So she projected that onto you. While that might be forgivable in another context, at work it's dangerous and shows you her capacity to misunderstand you and potentially get you into trouble.

    So stay away from her beyond pleasant business exchanges. If she corners you about backing off, do NOT respond to any personal topics in writing--EVER again. Those can be used against you. Instead, you can just tell her in person that you will always enjoy working with her, but her remark about you making her uncomfortable has raised your best judgment about keeping your interactions at a business level.

    If she doesn't 'like' that, too-bad-so-sad. You need to take her flaky about-faces as a warning that your job could be at risk if you continue any kind of friendship with her.

  9. #27
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    Originally Posted by geomeo123
    ok so I’m keeping my distance from her. I feel like I’m giving her the silent treatment. I do talk to her but only about work. The problem is she seems now more to want to interact. She’s sending me unnecessary emails and doing stuff she wouldn’t normally. She’s trying to make me acknowledge that she’s there I think. What is wrong with her?
    Instead of wondering "what is wrong with her," have you taken some time to reflect why are you so curious about her motive etc? Why the obsession if you believe you have done nothing wrong? "The silent treatment" sounds like a manipulative move used for retaliation, punishment, or provoking some sort of reaction. Since you said you have no interest in her whatsoever, there is no need for such maneuver. Just go back to business as usual.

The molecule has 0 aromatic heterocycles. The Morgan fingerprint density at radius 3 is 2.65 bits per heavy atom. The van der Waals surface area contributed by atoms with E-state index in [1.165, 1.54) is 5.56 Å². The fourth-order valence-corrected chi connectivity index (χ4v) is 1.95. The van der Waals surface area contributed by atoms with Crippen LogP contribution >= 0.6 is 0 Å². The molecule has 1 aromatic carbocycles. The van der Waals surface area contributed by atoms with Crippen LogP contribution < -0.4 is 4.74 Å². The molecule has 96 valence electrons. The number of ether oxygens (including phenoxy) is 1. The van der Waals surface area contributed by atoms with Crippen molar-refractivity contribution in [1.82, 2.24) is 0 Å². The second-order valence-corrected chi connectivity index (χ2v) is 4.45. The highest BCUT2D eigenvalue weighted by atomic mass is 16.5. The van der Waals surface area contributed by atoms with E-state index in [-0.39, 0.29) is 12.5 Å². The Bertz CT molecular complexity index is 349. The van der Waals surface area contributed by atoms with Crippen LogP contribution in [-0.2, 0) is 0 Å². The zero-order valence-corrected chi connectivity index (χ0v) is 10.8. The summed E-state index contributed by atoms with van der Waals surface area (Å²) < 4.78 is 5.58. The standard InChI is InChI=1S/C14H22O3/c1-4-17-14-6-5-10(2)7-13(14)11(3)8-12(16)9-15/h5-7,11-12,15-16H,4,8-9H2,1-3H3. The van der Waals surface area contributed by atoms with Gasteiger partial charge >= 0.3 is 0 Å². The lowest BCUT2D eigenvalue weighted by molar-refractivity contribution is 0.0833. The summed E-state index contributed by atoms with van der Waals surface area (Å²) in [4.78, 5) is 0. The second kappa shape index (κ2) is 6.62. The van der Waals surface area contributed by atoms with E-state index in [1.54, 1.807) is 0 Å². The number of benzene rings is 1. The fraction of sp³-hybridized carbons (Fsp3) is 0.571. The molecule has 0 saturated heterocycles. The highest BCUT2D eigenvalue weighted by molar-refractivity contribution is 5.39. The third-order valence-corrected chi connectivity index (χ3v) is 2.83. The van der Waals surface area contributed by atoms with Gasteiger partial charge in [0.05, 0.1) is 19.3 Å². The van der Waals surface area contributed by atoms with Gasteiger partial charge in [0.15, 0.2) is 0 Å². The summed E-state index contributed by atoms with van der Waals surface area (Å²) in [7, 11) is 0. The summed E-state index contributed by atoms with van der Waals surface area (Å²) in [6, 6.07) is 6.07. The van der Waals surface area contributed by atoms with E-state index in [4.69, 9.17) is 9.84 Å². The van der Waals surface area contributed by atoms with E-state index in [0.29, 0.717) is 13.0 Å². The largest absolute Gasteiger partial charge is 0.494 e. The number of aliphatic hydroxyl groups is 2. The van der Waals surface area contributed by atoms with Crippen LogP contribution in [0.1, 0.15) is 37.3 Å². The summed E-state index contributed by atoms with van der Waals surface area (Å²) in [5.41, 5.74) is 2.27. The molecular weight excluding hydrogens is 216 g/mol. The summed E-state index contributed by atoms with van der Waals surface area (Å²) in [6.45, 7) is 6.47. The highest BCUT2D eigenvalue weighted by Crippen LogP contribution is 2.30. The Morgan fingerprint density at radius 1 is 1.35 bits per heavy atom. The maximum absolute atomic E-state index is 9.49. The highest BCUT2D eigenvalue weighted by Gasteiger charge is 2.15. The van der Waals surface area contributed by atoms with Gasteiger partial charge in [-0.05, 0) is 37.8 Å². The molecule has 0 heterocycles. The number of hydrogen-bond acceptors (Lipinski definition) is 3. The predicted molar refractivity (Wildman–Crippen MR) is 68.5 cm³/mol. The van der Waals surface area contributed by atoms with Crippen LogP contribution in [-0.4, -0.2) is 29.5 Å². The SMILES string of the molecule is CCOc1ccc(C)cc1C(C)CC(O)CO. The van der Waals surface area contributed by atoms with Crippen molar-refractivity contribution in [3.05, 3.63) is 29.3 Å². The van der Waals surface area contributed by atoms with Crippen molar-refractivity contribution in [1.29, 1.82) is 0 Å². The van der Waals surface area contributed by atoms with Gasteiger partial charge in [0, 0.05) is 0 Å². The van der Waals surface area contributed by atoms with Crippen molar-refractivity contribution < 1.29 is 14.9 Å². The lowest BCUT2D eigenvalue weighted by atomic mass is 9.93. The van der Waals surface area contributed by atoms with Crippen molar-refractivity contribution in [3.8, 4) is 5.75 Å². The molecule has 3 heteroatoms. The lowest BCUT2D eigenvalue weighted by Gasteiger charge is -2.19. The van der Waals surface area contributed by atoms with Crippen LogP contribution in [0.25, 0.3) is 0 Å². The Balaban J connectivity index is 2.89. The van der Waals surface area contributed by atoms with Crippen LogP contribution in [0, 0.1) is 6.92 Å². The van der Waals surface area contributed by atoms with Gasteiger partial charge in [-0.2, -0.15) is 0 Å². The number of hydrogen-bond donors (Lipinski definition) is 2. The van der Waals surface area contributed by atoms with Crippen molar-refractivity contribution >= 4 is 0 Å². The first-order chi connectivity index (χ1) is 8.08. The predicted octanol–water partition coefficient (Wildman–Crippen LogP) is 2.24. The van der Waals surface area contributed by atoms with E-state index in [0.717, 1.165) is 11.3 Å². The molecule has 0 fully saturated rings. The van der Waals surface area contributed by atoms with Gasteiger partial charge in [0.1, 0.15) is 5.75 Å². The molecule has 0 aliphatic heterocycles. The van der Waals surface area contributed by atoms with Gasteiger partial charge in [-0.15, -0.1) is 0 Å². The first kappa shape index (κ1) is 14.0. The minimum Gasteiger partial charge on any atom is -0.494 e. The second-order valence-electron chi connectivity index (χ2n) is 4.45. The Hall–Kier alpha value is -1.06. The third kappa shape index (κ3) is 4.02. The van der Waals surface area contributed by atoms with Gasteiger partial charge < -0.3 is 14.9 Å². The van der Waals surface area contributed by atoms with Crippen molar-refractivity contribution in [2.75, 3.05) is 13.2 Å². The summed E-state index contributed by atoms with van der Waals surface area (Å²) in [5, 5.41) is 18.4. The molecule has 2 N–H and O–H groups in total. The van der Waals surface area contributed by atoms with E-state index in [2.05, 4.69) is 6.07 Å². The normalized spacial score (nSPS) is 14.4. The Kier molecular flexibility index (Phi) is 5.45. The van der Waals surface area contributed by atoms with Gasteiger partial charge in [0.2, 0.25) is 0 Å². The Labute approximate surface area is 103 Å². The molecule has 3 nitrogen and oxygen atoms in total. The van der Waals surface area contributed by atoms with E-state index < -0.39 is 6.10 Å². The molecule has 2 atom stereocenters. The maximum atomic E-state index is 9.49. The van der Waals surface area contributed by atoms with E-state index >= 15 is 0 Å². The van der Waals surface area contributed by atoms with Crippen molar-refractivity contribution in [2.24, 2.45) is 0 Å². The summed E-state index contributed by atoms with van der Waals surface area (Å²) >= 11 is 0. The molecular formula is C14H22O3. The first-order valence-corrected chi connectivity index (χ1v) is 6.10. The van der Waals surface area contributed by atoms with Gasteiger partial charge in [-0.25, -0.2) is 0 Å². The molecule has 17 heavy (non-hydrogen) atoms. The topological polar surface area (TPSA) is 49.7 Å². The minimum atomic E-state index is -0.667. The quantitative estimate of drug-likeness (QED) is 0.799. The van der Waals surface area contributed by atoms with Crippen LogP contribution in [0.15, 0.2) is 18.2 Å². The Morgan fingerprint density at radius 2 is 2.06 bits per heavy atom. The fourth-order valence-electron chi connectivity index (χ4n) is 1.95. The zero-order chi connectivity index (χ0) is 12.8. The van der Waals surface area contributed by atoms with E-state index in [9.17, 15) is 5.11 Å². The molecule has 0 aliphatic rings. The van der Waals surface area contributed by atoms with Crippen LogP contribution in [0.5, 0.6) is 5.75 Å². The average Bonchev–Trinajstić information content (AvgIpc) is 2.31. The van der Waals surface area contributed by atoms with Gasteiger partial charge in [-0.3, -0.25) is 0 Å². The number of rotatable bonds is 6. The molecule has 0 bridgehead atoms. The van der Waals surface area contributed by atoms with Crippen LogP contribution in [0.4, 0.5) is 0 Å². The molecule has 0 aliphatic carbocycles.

Originally Posted by geomeo123
    I would like to know what possible motive she has for her behavior. Because I want it to stop.
    You can't control others' behavior. You can only control your own. If she is doing/saying something inappropriate, you could respectfully tell her that her comments/behavior made you uncomfortable, or report her if you'd like. That should stop it.

  10. #28
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    Originally Posted by geomeo123
    I keep my distance now and her behavior starts to be bizarre. I would like to know what possible motive she has for her behavior.
    What exactly does this bizarre behaviour consist of?

    What sort of unnecessary emails is she sending you, and what are the other things she has done that she hadn't done before?

  11. #29
    Platinum Member Rose Mosse's Avatar
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    If you sincerely want her behaviour to stop there is no need to wonder where her motive is coming from. Just ignore it as you are and address her only in regards to work. It doesn't matter what else she chooses to do or where she wants to sit or talk to others or whether she's making eyes at you or waving at you or what she's emailing you. Just ignore or put the inappropriate or unwanted emails in a separate folder in your email account and store it for HR if you need to when the time comes. Don't respond to them.

    If she says hello, say hello back. Don't ask her questions about her weekend or her day. If she asks you questions about yours, be cordial with short answers, "Doing fine, thanks. See you around or have a good day." You can answer someone and respond to them without inviting any other questions about yourself from the other party. Practice doing that and keep the contact to a minimum if you really want her behaviour to stop.

  12. #30
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    The less time and thought given to these kinds of situations the better. You left a book open and there is a drive to turn the page and see what's on the other side. Just close the book.

  13. 12-01-2019, 11:48 AM

  14. 12-01-2019, 12:16 PM

  15. 12-01-2019, 08:07 PM